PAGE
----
On this farm in Iowa, the Ivy family are getting by though recognise times are not getting any easier in Ronald Reagan's America for small business owners like themselves. But they don't dwell on this issue, for there is the crop to be gathered, which they do with their farming machinery and very little help, having to commit to the work on their own, with father Gil (Sam Shepard) assisted by his wife Jewell (Jessica Lange), his teenage son Carlisle (Levi L. Knebel) and his father-in-law Otis (Wilford Brimley). However, as if in a foretaste of the troubles to come, when they are out in the fields one night completing the day's work of collecting the grain, a twister appears and almost kills Carlisle...
Yet it is not so much the natural disasters that threaten the Ivys and many more like them, but the state of their finances. This was the second movie to be released by Disney's Touchstone division, which would soon be synonymous with feelgood comedies and light, popular drama; neither could describe Country, which if anything harkened back to the social commentary efforts of the nineteen-thirties and forties. More than one person noted how this was essentially along the same lines as the John Ford adaptation of John Steinbeck's classic novel The Grapes of Wrath, it was supporting the farming folk who were struggling in the face of poor management from the authorities and banks.
If this had been made in the next century, it would have been those banks which would bear the brunt of the criticism, since it was them making enormous profits betting against people they lent to losing everything in the process, but while there was an element of that here, it was still in its nascent form as far as financial scandals went - though you could assuredly tell it was on its way, thanks to William D. Wittliff's canny and well-researched screenplay. The director was Richard Pearce, a cinematographer who turned his hand to helming a handful of features and more often, television projects. This was his highest profile piece, due to Lange's eventual Oscar nomination.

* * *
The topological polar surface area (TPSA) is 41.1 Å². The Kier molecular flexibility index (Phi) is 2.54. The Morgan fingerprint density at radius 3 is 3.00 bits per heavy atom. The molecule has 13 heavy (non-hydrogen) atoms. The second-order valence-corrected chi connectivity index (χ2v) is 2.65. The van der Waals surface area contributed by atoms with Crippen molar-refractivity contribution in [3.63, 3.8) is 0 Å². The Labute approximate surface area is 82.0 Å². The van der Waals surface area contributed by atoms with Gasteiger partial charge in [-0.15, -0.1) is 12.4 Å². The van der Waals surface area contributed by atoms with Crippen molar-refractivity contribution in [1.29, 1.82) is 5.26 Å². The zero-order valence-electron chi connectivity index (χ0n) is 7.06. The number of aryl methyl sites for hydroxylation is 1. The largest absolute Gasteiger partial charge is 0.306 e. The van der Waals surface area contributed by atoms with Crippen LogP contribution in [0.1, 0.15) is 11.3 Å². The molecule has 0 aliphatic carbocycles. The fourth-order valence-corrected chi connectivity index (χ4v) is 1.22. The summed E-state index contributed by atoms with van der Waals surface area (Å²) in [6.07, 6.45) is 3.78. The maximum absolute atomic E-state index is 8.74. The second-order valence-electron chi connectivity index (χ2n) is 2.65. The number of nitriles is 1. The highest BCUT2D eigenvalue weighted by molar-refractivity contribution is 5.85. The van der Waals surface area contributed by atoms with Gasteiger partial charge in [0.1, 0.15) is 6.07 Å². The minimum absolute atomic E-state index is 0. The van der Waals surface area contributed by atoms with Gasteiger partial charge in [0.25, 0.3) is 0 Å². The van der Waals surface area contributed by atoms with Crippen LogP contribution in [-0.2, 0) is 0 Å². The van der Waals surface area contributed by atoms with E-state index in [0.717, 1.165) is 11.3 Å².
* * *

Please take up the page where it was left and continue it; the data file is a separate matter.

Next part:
Nevertheless, as it does not particularly slot into the popular view of eighties Hollywood - this was no Ghostbusters or Back to the Future - Country has been rather neglected as time has worn on, ironically perhaps in light of how perilous the housing market became, not to mention people across the globe simply being unable to pay their bills after the banks and governments encouraged them to borrow money circumstances would see them hopelessly out of their depth when it came to paying the money back. This is what the Ivy clan find themselves at a loss about, thanks to the Federal Housing Association, boosted by Reaganomics, making them a supposedly can't lose offer to take a loan with them, then the price of the farm's output plummets shortly after and disaster follows. Although Pearce could have turned this into a slice of sentimentality, aiming for the audience's tear ducts and heartstrings, that's not exactly what his style turned out to be.
He preferred a harsh, even bleak, tone that did not so much provoke moving moments no matter how sympathetic you were to the characters (and it is not only the Ivys who are suffering, by any means), but instead instilled a palpable dread. You can feel the desperation emanating from the screen, and as the story progresses a sense of "there but for the grace of God go we" was hard to ignore, which did not make for a comfortable watch. Lange and Shepard were excellent as the couple who are doing their best to keep going without facing up to the dire straits they have found themselves in (they refuse to discuss their problems with their scared children), and you could see why Lange especially was much-admired in a role that could have been a cliché, but is rendered with painful authenticity as the family turns on itself when it cannot cope. Excellent too was veteran Westerns actor Matt Clark as the bank representative disgusted with what he is being asked to do. There were no easy answers, and even the "happy" ending felt like a stay of execution, but though not an easy watch, this was necessary. Music by Charles Gross (very eighties, for better or worse).